Legislature reaches rail funding bill agreement

  • 5838330_web1_state-logo.jpg

KAILUA-KONA — More details of a new plan to raise $2.37 billion to bail out the financially troubled Honolulu rail project were released on Thursday.


KAILUA-KONA — More details of a new plan to raise $2.37 billion to bail out the financially troubled Honolulu rail project were released on Thursday.

The state Legislature is scheduled to meet in a special session next week to debate and vote on a bill that would provide more funding for the rail project, the Honolulu Star-Advertiser reported. Members of the House and Senate met in closed-door caucuses at the state Capitol Thursday to review the latest proposal for providing more funding for rail.

The bill, drafted by House and Senate Committee Chairpersons, calls for raising the transient accommodations tax from 9.25 percent to 10.25 percent for 13 years to provide an additional $1.326 billion; a permanent increase the counties’ share of the transient accommodations tax from its current $93 million base to $103 million; extending Oahu’s general excise tax surcharge through December 2030 to provide an additional $1.046 billion; reducing the so-called “skim” of revenue that the state takes from the general excise surcharge collections on Oahu; and require the state auditor to conduct an audit of spending and annual financial reviews on the rail project, according to a late Thursday media release from the Legislature.

The partially built rail line’s cost has increased from $5.26 billion in late 2014 to nearly $10 billion.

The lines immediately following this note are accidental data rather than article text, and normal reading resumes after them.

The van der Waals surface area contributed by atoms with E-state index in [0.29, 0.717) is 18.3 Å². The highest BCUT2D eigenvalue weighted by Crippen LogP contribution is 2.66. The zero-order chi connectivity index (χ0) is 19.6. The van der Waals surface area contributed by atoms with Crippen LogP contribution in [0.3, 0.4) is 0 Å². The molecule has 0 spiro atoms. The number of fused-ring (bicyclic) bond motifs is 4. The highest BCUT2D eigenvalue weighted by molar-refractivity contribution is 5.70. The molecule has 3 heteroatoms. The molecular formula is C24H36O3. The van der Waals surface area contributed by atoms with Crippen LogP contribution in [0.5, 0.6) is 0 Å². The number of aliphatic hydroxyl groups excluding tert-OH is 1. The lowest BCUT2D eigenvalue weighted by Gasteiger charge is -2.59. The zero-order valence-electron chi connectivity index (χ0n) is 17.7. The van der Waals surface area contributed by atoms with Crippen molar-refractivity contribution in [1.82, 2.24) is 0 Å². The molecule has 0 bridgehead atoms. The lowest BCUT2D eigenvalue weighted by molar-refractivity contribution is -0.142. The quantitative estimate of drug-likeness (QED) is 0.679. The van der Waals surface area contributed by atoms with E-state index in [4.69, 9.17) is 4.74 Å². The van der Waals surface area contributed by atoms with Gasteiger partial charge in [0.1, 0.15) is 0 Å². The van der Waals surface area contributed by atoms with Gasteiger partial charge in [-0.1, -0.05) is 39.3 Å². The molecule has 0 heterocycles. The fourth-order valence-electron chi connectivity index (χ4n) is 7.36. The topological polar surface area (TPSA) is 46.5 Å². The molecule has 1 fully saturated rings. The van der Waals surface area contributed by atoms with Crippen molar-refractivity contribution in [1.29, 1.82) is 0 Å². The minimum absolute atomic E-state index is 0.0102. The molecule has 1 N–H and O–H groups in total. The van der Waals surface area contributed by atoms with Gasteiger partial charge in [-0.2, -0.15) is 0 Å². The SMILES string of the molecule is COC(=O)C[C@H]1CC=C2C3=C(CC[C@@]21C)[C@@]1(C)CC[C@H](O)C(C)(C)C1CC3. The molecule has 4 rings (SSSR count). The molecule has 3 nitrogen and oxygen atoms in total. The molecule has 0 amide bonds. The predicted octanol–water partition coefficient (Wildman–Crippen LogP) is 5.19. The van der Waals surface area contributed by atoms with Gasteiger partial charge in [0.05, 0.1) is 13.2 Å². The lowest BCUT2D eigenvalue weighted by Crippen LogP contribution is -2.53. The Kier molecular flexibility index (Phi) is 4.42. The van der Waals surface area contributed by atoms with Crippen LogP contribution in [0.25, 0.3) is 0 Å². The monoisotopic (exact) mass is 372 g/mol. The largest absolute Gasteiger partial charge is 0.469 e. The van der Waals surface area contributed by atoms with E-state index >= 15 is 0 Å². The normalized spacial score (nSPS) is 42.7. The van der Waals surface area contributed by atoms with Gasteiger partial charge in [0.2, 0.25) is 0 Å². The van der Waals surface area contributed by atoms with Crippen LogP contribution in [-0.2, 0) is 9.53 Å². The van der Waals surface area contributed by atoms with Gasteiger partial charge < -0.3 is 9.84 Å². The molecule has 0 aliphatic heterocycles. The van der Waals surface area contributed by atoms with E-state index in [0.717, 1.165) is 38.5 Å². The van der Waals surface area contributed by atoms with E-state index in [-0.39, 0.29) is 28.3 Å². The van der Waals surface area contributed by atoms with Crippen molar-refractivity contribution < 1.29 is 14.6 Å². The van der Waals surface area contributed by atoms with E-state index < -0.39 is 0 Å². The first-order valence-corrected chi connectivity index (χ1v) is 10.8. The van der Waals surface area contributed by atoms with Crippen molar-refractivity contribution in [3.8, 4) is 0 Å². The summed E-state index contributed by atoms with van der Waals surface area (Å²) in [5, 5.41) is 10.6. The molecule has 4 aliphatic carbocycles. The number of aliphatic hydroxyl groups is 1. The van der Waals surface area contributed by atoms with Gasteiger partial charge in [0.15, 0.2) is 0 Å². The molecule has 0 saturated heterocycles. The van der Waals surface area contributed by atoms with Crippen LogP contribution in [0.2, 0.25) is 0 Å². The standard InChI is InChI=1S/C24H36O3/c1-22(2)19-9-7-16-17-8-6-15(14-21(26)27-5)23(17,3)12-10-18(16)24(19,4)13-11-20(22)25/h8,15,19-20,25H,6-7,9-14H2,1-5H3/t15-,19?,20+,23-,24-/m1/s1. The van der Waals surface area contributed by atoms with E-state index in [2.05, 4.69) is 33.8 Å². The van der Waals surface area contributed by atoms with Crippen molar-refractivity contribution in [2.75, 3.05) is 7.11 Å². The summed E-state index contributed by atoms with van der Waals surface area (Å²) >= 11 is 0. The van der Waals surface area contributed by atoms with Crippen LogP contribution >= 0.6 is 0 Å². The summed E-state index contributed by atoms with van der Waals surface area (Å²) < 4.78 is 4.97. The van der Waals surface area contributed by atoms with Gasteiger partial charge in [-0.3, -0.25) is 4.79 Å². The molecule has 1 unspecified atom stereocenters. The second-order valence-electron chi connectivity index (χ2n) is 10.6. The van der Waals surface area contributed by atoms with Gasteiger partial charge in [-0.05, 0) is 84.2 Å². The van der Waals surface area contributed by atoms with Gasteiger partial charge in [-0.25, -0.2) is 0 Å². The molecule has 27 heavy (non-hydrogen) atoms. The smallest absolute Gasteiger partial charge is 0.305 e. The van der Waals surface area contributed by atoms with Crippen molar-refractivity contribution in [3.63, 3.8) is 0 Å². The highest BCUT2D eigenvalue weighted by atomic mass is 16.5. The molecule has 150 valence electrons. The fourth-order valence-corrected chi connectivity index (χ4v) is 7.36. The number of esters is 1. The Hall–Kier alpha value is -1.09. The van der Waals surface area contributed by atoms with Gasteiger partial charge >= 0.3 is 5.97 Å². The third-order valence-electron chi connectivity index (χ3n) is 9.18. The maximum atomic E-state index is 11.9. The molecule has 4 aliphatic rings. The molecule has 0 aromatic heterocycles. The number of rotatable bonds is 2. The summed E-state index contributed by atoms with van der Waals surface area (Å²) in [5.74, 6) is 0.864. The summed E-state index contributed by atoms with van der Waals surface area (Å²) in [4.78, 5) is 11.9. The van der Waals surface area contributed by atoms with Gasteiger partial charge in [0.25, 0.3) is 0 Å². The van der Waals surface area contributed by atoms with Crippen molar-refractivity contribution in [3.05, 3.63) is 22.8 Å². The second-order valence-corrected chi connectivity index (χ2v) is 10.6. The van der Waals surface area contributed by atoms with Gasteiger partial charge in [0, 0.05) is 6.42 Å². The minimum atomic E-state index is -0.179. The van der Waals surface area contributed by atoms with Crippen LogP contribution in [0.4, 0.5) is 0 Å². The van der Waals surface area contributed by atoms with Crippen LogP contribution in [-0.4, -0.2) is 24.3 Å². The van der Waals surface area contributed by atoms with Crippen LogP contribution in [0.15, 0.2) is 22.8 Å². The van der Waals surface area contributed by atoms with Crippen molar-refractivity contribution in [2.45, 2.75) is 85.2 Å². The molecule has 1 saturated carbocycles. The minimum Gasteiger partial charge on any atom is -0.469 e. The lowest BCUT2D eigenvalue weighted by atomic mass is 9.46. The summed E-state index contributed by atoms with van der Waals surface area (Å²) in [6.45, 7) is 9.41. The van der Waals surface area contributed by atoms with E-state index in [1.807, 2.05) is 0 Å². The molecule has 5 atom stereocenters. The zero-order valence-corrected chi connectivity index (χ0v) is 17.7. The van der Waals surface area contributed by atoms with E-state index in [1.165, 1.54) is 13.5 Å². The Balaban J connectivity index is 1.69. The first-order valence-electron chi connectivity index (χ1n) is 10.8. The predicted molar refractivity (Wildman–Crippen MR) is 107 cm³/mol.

House Speaker Scott K. Saiki (Kakaako, Downtown, Oahu) said the $2.378 billion funding shortfall package will fund the rail project through Ala Moana and will not jeopardize the $1.55 billion in federal funding.

“By working with our colleagues in the Senate, the Legislature has come up with a concrete plan to fund the rail project that will reduce the overall costs while shifting some of the regressive tax burden away from our residents, who are struggling to make ends meet,” Saiki said in the prepared statement. “This plan will not have a direct impact on neighbor island county budgets.

“We have taken a long look at the rail project and have heard the concerns of residents during our joint public hearing on rail funding this month. This is a critical infrastructure project for Hawaii. We are not giving the City a blank check but instead insisting on audits and financial reviews and expenditures to provide complete transparency for our taxpayers.”

Gov. David Ige said Thursday he was elated that legislators came to an agreement that will move the rail project forward.

“I look forward to hearing the public’s input during next week’s special session. I firmly believe transit is a strategic asset for our communities that will enable us to provide affordable homes for our families while preserving open space outside the urban center,” he said.


During the regular legislative session session this year, lawmakers failed to agree on a package that would provide additional funding to complete the project.

The city has a Sept. 15 deadline to show the Federal Transit Administration how it plans to raise the money to cover the project’s budget shortfall, according to the Star-Advertiser.